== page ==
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The Fifth Step to Enterprise Mobility: Defending Your Data

This is the fifth post in a blog series featuring Vine-format videos focusing on the “Six Essential Steps for Unleashing the Power of Enterprise Mobility”. The first blog post discussing how to build a mobile structure can be found here. The second blog post highlighting the benefits going virtual can be found here. The third blog post focused on preparing enterprises for the division of devices can be found here. The fourth blog post focused on creating an app checkpoint can be found here

In a 2012 survey of IT executives and CEOs, nearly half of the companies that permit mobility and BYOD reported experiencing a data or security breach as a result of an employee-owned device accessing the corporate network. In addition, security concerns continue to remain a key issue for decision makers looking to deploy additional mobile solutions such as enterprise mobile apps, according to a recent article from IT Pro.

Careful planning can help enterprises manage security concerns and harness the power of mobility. Here’s a brief checklist to help organizations secure devices, data and the network:

Watch the video: http://youtu.be/k8ytncvjE7M

Watch the video: http://youtu.be/k8ytncvjE7M

1. IT Pushing of Capability Down to End Devices

 IT needs to be able to push capabilities down to end devices and access control for both on-premises and off-premises apps, while providing pull capabilities for users, so they can self-provision apps.

IT must have the ability to apply situational control policies (for example, for disabling cameras on mobile devices in order to protect on-premises company assets when employees and guests are on corporate premises or in restricted areas). Another must have? The ability to remotely locate, lock, and wipe devices should there be a theft or if an employee leaves the company. It is also essential to be able to automate geo-specific policies to control roaming costs when workers are out of country. Read More »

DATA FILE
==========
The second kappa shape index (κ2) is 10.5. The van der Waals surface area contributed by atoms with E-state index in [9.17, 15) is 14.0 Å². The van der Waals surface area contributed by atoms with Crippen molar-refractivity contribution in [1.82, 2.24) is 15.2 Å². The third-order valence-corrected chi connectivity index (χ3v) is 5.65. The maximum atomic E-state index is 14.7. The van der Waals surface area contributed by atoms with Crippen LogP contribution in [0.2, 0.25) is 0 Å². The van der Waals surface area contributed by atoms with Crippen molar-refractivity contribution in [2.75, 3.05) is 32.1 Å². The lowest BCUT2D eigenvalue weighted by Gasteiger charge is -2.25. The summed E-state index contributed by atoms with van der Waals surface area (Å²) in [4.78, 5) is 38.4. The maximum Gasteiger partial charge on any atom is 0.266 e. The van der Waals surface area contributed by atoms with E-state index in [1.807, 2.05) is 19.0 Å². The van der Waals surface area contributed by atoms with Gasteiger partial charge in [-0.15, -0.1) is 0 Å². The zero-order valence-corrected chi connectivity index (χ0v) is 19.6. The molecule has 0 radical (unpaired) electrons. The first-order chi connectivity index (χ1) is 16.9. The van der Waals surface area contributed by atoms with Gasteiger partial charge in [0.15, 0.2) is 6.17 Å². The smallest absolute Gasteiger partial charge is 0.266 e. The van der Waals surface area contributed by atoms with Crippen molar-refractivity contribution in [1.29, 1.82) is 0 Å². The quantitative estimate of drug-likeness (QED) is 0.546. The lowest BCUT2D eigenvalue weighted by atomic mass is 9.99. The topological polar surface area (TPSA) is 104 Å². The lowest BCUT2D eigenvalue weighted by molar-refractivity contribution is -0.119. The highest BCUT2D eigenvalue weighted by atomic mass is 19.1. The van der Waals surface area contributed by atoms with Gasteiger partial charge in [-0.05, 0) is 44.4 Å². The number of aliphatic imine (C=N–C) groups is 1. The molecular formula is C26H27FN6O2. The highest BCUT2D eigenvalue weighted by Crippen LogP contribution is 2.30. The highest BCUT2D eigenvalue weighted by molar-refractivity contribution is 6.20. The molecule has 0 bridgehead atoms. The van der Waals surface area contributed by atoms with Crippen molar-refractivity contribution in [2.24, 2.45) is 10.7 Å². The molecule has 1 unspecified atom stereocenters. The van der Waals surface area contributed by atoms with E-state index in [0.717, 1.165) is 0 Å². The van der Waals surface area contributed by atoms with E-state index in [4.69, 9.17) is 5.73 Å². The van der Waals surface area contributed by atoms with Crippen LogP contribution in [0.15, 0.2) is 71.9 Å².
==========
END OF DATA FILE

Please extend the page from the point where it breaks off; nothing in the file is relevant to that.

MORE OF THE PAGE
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Interference Detection and Mitigation with Cisco CleanAir

The previous blog on CleanAir went in depth on how MSE uses CleanAir information to locate interferers and the impact zone for each interferer. This blog takes a step back and gives an overview of the CleanAir technology.

How Interference Affects Your WiFi

802.11 devices operate in the 2.4GHz and 5GHz unlicensed bands. These are unregulated and experimental bands. As such, there are way more non-802.11 devices, including but not limited to cordless phones, video cameras, microwave ovens, Bluetooth headsets, DECT phones and even X-Boxes. Now even more devices are coming out that emit in these bands. These devices interfere with your WiFi network since they don’t work cooperatively with 802.11 devices, causing reduced network capacity and coverage, poor quality of voice and video, and link failures.